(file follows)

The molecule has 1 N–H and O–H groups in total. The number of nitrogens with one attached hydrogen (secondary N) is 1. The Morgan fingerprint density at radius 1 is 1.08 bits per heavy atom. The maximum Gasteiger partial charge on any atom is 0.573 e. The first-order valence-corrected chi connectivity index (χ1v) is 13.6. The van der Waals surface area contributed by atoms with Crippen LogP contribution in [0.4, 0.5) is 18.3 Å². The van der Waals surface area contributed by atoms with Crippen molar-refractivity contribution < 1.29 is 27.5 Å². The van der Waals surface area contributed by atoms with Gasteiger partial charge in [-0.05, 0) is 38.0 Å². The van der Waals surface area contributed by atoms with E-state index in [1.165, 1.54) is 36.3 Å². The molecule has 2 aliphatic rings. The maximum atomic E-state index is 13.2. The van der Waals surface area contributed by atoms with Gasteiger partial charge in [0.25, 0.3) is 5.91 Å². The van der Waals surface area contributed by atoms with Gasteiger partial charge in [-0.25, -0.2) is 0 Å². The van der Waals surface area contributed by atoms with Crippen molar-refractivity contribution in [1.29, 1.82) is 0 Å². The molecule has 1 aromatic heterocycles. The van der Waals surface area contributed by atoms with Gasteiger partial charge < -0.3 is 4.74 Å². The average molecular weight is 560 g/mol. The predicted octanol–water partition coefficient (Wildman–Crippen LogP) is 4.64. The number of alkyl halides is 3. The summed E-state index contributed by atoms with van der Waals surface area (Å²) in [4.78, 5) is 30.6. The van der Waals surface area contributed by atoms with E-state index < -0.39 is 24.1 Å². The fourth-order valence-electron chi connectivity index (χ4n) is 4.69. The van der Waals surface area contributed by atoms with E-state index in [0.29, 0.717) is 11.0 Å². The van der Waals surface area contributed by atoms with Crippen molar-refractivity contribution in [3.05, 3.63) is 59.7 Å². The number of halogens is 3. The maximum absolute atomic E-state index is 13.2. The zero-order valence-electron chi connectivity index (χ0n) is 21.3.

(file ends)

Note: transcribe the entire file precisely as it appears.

The molecule has 1 N–H and O–H groups in total. The number of nitrogens with one attached hydrogen (secondary N) is 1. The Morgan fingerprint density at radius 1 is 1.08 bits per heavy atom. The maximum Gasteiger partial charge on any atom is 0.573 e. The first-order valence-corrected chi connectivity index (χ1v) is 13.6. The van der Waals surface area contributed by atoms with Crippen LogP contribution in [0.4, 0.5) is 18.3 Å². The van der Waals surface area contributed by atoms with Crippen molar-refractivity contribution < 1.29 is 27.5 Å². The van der Waals surface area contributed by atoms with Gasteiger partial charge in [-0.05, 0) is 38.0 Å². The van der Waals surface area contributed by atoms with E-state index in [1.165, 1.54) is 36.3 Å². The molecule has 2 aliphatic rings. The maximum atomic E-state index is 13.2. The van der Waals surface area contributed by atoms with Gasteiger partial charge in [0.25, 0.3) is 5.91 Å². The van der Waals surface area contributed by atoms with Gasteiger partial charge in [-0.25, -0.2) is 0 Å². The van der Waals surface area contributed by atoms with Crippen molar-refractivity contribution in [1.29, 1.82) is 0 Å². The molecule has 1 aromatic heterocycles. The van der Waals surface area contributed by atoms with Gasteiger partial charge < -0.3 is 4.74 Å². The average molecular weight is 560 g/mol. The predicted octanol–water partition coefficient (Wildman–Crippen LogP) is 4.64. The number of alkyl halides is 3. The summed E-state index contributed by atoms with van der Waals surface area (Å²) in [4.78, 5) is 30.6. The van der Waals surface area contributed by atoms with E-state index < -0.39 is 24.1 Å². The fourth-order valence-electron chi connectivity index (χ4n) is 4.69. The van der Waals surface area contributed by atoms with E-state index in [0.29, 0.717) is 11.0 Å². The van der Waals surface area contributed by atoms with Crippen molar-refractivity contribution in [3.05, 3.63) is 59.7 Å². The number of halogens is 3. The maximum absolute atomic E-state index is 13.2. The zero-order valence-electron chi connectivity index (χ0n) is 21.3.